I’m going to go to Connemara during the summer. My parents are coming over and we’ll go there on holidays.
An raibh sé deacair an teanga a fhoghlaim?
Ní raibh sé ró dheacair. Bhí go leor ama agam agus rinne mé é trí tumoideachas. Mar sin, bhí mé ag foghlaim an t-am ar fad, gach aon lá agus tar éis tamaill, thárla sé. Am fada is ea é bliain.
Was it difficult to learn the language?
Not too difficult. I had enough time and I did it through total immersion. So, I was learning all the time, every day and after a while, it just happened. A year is a long time.
Ar bhain tú taithneamh as bheith i do chónaí i gConamara? Cad iad na rudaí ba mhó a thaithin leat?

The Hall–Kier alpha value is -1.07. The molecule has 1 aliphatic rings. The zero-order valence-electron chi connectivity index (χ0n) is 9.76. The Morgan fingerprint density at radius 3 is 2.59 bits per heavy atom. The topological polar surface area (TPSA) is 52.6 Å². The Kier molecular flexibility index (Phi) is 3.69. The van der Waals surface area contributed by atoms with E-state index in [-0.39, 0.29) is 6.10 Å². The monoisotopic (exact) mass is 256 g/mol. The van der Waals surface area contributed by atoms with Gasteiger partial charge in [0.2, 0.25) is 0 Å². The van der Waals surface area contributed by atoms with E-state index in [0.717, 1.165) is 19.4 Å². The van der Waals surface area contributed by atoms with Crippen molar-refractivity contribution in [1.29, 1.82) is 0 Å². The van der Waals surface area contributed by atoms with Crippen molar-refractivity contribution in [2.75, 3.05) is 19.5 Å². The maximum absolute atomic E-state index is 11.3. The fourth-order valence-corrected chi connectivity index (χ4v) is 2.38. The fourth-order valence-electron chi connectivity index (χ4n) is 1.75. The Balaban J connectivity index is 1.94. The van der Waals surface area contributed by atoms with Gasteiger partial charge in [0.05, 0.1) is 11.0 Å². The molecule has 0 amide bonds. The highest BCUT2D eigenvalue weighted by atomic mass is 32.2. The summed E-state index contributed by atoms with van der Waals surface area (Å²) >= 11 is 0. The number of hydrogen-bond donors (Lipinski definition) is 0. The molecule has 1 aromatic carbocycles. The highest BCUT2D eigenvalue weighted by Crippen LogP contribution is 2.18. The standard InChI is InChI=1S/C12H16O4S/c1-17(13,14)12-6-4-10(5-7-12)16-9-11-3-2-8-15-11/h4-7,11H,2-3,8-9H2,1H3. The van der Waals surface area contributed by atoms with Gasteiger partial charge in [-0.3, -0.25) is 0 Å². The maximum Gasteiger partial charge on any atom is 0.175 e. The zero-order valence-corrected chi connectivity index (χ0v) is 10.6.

Bhain mé an taithneamh as. Rachfainn ann arís. Chaithfinn mo shaol ar fad ann b’fhéidir. Is breá liom an pobal.
Did you enjoy living in Connemara? What were the aspects you enjoyed most?
I really enjoyed it. I’d live there again. I might even spend my life there. I love the sense of community.
An dtéann tu ar ais go Conamara go minic?
Bhí mé ann an tseachtain seo caite agus beidh mé ann arís sa tsamhradh.
Do you go back to Connemara often?
I was there last week and I’ll be there again this summer.
Agus an bhfuil tú fós ag foghlaim na Gaeilge?
Tá agus beidh. Is breá liom é.
And are you still learning Irish?
I am and I will be. I love it.
Go raibh maith agat, a Dheasúin.
The Irish language has a new and unexpected hero. His name is Des Bishop and he hails from the unlikeliest of locations – Queens, New York. His mother is Irish-American. His father is from Middleton in County Cork. Neither has a particular interest in the Irish language. “My mother doesn’t speak a word and Dad has a few words – a h-aon, dó, trí (one, two, three),” Des explains.